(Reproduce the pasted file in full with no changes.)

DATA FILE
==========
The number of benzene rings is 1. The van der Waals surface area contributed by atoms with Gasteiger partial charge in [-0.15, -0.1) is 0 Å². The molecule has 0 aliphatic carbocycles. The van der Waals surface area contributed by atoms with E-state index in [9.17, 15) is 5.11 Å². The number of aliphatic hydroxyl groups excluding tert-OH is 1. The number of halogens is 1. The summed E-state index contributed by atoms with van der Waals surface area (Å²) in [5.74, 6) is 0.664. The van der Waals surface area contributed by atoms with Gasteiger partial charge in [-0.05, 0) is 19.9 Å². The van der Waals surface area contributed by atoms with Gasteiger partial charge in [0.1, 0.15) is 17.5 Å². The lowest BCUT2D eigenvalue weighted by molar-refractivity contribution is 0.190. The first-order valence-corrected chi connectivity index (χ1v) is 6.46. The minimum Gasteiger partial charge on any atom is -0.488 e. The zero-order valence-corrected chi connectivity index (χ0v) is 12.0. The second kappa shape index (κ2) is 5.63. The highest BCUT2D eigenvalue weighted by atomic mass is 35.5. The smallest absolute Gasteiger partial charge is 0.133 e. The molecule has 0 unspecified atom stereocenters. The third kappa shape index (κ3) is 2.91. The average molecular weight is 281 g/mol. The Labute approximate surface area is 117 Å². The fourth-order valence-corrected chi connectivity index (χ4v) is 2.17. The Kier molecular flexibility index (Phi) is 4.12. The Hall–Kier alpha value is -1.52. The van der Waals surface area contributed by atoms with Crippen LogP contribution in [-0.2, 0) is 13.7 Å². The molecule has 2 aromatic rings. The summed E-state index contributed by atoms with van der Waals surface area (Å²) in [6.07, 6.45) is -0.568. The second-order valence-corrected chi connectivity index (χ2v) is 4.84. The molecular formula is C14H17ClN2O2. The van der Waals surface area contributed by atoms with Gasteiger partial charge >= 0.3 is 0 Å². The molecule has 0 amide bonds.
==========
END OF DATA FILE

The number of benzene rings is 1. The van der Waals surface area contributed by atoms with Gasteiger partial charge in [-0.15, -0.1) is 0 Å². The molecule has 0 aliphatic carbocycles. The van der Waals surface area contributed by atoms with E-state index in [9.17, 15) is 5.11 Å². The number of aliphatic hydroxyl groups excluding tert-OH is 1. The number of halogens is 1. The summed E-state index contributed by atoms with van der Waals surface area (Å²) in [5.74, 6) is 0.664. The van der Waals surface area contributed by atoms with Gasteiger partial charge in [-0.05, 0) is 19.9 Å². The van der Waals surface area contributed by atoms with Gasteiger partial charge in [0.1, 0.15) is 17.5 Å². The lowest BCUT2D eigenvalue weighted by molar-refractivity contribution is 0.190. The first-order valence-corrected chi connectivity index (χ1v) is 6.46. The minimum Gasteiger partial charge on any atom is -0.488 e. The zero-order valence-corrected chi connectivity index (χ0v) is 12.0. The second kappa shape index (κ2) is 5.63. The highest BCUT2D eigenvalue weighted by atomic mass is 35.5. The smallest absolute Gasteiger partial charge is 0.133 e. The molecule has 0 unspecified atom stereocenters. The third kappa shape index (κ3) is 2.91. The average molecular weight is 281 g/mol. The Labute approximate surface area is 117 Å². The fourth-order valence-corrected chi connectivity index (χ4v) is 2.17. The Kier molecular flexibility index (Phi) is 4.12. The Hall–Kier alpha value is -1.52. The van der Waals surface area contributed by atoms with Crippen LogP contribution in [-0.2, 0) is 13.7 Å². The molecule has 2 aromatic rings. The summed E-state index contributed by atoms with van der Waals surface area (Å²) in [6.07, 6.45) is -0.568. The second-order valence-corrected chi connectivity index (χ2v) is 4.84. The molecular formula is C14H17ClN2O2. The van der Waals surface area contributed by atoms with Gasteiger partial charge >= 0.3 is 0 Å². The molecule has 0 amide bonds.